FLIR Systems Inc’s (NASDAQ:FLIR) most recent return on equity was a substandard 5.85% relative to its industry performance of 10.08% over the past year. FLIR’s results could indicate a relatively inefficient operation to its peers, and while this may be the case, it is important to understand what ROE is made up of and how it should be interpreted. Knowing these components could change your view on FLIR’s performance. Today I will look at how components such as financial leverage can influence ROE which may impact the sustainability of FLIR’s returns. See our latest analysis for FLIR Systems
Breaking down Return on Equity
Return on Equity (ROE) weighs FLIR Systems’s profit against the level of its shareholders’ equity. It essentially shows how much the company can generate in earnings given the amount of equity it has raised. Generally speaking, a higher ROE is preferred; however, there are other factors we must also consider before making any conclusions.
Return on Equity = Net Profit ÷ Shareholders Equity
ROE is assessed against cost of equity, which is measured using the Capital Asset Pricing Model (CAPM) – but let’s not dive into the details of that today. For now, let’s just look at the cost of equity number for FLIR Systems, which is 9.66%. This means FLIR Systems’s returns actually do not cover its own cost of equity, with a discrepancy of -3.82%. This isn’t sustainable as it implies, very simply, that the company pays more for its capital than what it generates in return. ROE can be dissected into three distinct ratios: net profit margin, asset turnover, and financial leverage. This is called the Dupont Formula:
ROE = profit margin × asset turnover × financial leverage
ROE = (annual net profit ÷ sales) × (sales ÷ assets) × (assets ÷ shareholders’ equity)
ROE = annual net profit ÷ shareholders’ equity
Basically, profit margin measures how much of revenue trickles down into earnings which illustrates how efficient the business is with its cost management. Asset turnover shows how much revenue FLIR Systems can generate with its current asset base. And finally, financial leverage is simply how much of assets are funded by equity, which exhibits how sustainable the company’s capital structure is. Since financial leverage can artificially inflate ROE, we need to look at how much debt FLIR Systems currently has. Currently the debt-to-equity ratio stands at a low 22.93%, which means FLIR Systems still has headroom to take on more leverage in order to increase profits.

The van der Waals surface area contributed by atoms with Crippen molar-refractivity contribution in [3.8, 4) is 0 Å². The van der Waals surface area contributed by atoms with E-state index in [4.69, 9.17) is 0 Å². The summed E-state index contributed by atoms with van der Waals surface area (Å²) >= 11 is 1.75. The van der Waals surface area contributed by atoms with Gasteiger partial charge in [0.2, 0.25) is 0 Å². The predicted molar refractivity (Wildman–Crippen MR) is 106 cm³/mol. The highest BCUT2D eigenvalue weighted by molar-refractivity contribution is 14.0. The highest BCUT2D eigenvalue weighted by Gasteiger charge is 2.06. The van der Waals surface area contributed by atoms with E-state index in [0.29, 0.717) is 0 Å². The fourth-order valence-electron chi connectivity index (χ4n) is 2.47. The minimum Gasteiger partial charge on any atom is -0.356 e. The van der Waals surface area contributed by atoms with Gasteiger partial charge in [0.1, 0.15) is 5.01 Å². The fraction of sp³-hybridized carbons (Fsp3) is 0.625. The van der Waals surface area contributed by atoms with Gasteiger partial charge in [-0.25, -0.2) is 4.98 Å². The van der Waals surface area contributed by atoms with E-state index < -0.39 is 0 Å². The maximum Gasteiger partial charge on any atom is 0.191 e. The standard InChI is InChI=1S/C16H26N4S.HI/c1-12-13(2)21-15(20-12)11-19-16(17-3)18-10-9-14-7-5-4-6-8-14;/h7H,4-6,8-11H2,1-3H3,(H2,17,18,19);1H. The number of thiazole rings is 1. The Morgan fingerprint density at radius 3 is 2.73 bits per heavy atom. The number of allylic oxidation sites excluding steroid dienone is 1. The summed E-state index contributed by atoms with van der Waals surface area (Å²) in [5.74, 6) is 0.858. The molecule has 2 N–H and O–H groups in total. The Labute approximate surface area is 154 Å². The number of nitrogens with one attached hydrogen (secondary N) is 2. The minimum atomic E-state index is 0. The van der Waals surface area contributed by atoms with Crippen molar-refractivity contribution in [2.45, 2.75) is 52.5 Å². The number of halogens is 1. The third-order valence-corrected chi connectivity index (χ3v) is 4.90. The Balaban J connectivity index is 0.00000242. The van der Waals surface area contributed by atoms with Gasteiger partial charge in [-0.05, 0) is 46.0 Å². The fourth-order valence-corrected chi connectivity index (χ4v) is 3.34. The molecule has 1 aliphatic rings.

ROE is one of many ratios which meaningfully dissects financial statements, which illustrates the quality of a company. FLIR Systems exhibits a weak ROE against its peers, as well as insufficient levels to cover its own cost of equity this year. Although, its appropriate level of leverage means investors can be more confident in the sustainability of FLIR Systems’s return with a possible increase should the company decide to increase its debt levels. ROE is a helpful signal, but it is definitely not sufficient on its own to make an investment decision.
For FLIR Systems, there are three key aspects you should further research:
- 1. Financial Health: Does it have a healthy balance sheet? Take a look at our free balance sheet analysis with six simple checks on key factors like leverage and risk.
- 2. Valuation: What is FLIR Systems worth today? Is the stock undervalued, even when its growth outlook is factored into its intrinsic value? The intrinsic value infographic in our free research report helps visualize whether FLIR Systems is currently mispriced by the market.
- 3. Other High-Growth Alternatives : Are there other high-growth stocks you could be holding instead of FLIR Systems? Explore our interactive list of stocks with large growth potential to get an idea of what else is out there you may be missing!
To help readers see pass the short term volatility of the financial market, we aim to bring you a long-term focused research analysis purely driven by fundamental data. Note that our analysis does not factor in the latest price sensitive company announcements.
The author is an independent contributor and at the time of publication had no position in the stocks mentioned.